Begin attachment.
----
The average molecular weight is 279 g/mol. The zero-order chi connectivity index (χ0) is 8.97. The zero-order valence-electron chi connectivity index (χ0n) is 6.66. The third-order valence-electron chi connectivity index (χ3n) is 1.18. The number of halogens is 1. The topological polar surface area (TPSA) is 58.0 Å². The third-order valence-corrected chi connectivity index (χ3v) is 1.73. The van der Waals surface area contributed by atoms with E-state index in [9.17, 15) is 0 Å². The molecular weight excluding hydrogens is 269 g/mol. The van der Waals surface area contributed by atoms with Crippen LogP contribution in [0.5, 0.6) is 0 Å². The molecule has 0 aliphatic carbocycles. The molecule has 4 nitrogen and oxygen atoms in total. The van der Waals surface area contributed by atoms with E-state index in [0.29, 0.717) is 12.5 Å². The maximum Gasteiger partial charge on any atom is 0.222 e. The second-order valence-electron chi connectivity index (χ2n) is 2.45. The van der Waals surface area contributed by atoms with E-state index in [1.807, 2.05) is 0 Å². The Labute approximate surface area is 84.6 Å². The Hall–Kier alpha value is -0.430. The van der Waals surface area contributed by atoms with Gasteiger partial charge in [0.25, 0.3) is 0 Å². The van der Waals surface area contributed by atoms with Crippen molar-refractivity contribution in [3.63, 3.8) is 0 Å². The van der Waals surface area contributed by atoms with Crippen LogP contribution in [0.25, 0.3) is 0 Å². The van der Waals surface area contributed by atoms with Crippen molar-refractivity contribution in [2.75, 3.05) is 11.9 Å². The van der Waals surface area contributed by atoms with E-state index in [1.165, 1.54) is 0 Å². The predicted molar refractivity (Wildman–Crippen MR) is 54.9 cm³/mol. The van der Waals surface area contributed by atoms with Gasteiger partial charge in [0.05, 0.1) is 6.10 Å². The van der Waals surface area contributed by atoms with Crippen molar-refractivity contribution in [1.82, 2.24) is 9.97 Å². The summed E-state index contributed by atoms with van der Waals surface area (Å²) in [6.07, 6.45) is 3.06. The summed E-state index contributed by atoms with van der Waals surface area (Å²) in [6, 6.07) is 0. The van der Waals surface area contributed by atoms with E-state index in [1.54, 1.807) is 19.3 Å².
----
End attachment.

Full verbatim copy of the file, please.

The average molecular weight is 279 g/mol. The zero-order chi connectivity index (χ0) is 8.97. The zero-order valence-electron chi connectivity index (χ0n) is 6.66. The third-order valence-electron chi connectivity index (χ3n) is 1.18. The number of halogens is 1. The topological polar surface area (TPSA) is 58.0 Å². The third-order valence-corrected chi connectivity index (χ3v) is 1.73. The van der Waals surface area contributed by atoms with E-state index in [9.17, 15) is 0 Å². The molecular weight excluding hydrogens is 269 g/mol. The van der Waals surface area contributed by atoms with Crippen LogP contribution in [0.5, 0.6) is 0 Å². The molecule has 0 aliphatic carbocycles. The molecule has 4 nitrogen and oxygen atoms in total. The van der Waals surface area contributed by atoms with E-state index in [0.29, 0.717) is 12.5 Å². The maximum Gasteiger partial charge on any atom is 0.222 e. The second-order valence-electron chi connectivity index (χ2n) is 2.45. The van der Waals surface area contributed by atoms with E-state index in [1.807, 2.05) is 0 Å². The Labute approximate surface area is 84.6 Å². The Hall–Kier alpha value is -0.430. The van der Waals surface area contributed by atoms with Gasteiger partial charge in [0.25, 0.3) is 0 Å². The van der Waals surface area contributed by atoms with Crippen molar-refractivity contribution in [3.63, 3.8) is 0 Å². The van der Waals surface area contributed by atoms with Crippen LogP contribution in [0.25, 0.3) is 0 Å². The van der Waals surface area contributed by atoms with Crippen molar-refractivity contribution in [2.75, 3.05) is 11.9 Å². The van der Waals surface area contributed by atoms with E-state index in [1.165, 1.54) is 0 Å². The predicted molar refractivity (Wildman–Crippen MR) is 54.9 cm³/mol. The van der Waals surface area contributed by atoms with Gasteiger partial charge in [0.05, 0.1) is 6.10 Å². The van der Waals surface area contributed by atoms with Crippen molar-refractivity contribution in [1.82, 2.24) is 9.97 Å². The summed E-state index contributed by atoms with van der Waals surface area (Å²) in [6.07, 6.45) is 3.06. The summed E-state index contributed by atoms with van der Waals surface area (Å²) in [6, 6.07) is 0. The van der Waals surface area contributed by atoms with E-state index in [1.54, 1.807) is 19.3 Å².